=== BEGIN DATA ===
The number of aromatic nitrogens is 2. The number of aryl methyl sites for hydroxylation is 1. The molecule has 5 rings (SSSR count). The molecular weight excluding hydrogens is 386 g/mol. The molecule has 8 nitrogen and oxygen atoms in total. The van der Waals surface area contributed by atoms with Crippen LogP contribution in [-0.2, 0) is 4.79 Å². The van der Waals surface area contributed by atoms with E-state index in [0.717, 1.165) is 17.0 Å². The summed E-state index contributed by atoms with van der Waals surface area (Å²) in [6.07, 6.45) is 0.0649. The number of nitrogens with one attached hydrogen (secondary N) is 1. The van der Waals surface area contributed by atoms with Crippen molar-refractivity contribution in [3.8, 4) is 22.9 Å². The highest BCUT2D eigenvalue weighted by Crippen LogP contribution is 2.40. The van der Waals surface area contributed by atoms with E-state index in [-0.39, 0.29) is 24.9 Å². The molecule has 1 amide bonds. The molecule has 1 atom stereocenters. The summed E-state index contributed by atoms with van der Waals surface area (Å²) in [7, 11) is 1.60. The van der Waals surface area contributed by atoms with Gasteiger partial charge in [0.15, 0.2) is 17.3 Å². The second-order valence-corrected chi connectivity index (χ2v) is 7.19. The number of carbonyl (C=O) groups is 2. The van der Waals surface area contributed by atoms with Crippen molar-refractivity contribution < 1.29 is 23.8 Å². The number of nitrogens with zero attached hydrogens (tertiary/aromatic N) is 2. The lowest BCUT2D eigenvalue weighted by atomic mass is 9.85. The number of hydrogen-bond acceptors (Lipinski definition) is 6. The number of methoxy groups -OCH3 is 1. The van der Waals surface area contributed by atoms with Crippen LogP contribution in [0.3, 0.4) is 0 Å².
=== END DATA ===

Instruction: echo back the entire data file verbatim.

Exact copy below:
The number of aromatic nitrogens is 2. The number of aryl methyl sites for hydroxylation is 1. The molecule has 5 rings (SSSR count). The molecular weight excluding hydrogens is 386 g/mol. The molecule has 8 nitrogen and oxygen atoms in total. The van der Waals surface area contributed by atoms with Crippen LogP contribution in [-0.2, 0) is 4.79 Å². The van der Waals surface area contributed by atoms with E-state index in [0.717, 1.165) is 17.0 Å². The summed E-state index contributed by atoms with van der Waals surface area (Å²) in [6.07, 6.45) is 0.0649. The number of nitrogens with one attached hydrogen (secondary N) is 1. The van der Waals surface area contributed by atoms with Crippen molar-refractivity contribution in [3.8, 4) is 22.9 Å². The highest BCUT2D eigenvalue weighted by Crippen LogP contribution is 2.40. The van der Waals surface area contributed by atoms with E-state index in [-0.39, 0.29) is 24.9 Å². The molecule has 1 amide bonds. The molecule has 1 atom stereocenters. The summed E-state index contributed by atoms with van der Waals surface area (Å²) in [7, 11) is 1.60. The van der Waals surface area contributed by atoms with Gasteiger partial charge in [0.15, 0.2) is 17.3 Å². The second-order valence-corrected chi connectivity index (χ2v) is 7.19. The number of carbonyl (C=O) groups is 2. The van der Waals surface area contributed by atoms with Crippen molar-refractivity contribution < 1.29 is 23.8 Å². The number of nitrogens with zero attached hydrogens (tertiary/aromatic N) is 2. The lowest BCUT2D eigenvalue weighted by atomic mass is 9.85. The number of hydrogen-bond acceptors (Lipinski definition) is 6. The number of methoxy groups -OCH3 is 1. The van der Waals surface area contributed by atoms with Crippen LogP contribution in [0.3, 0.4) is 0 Å².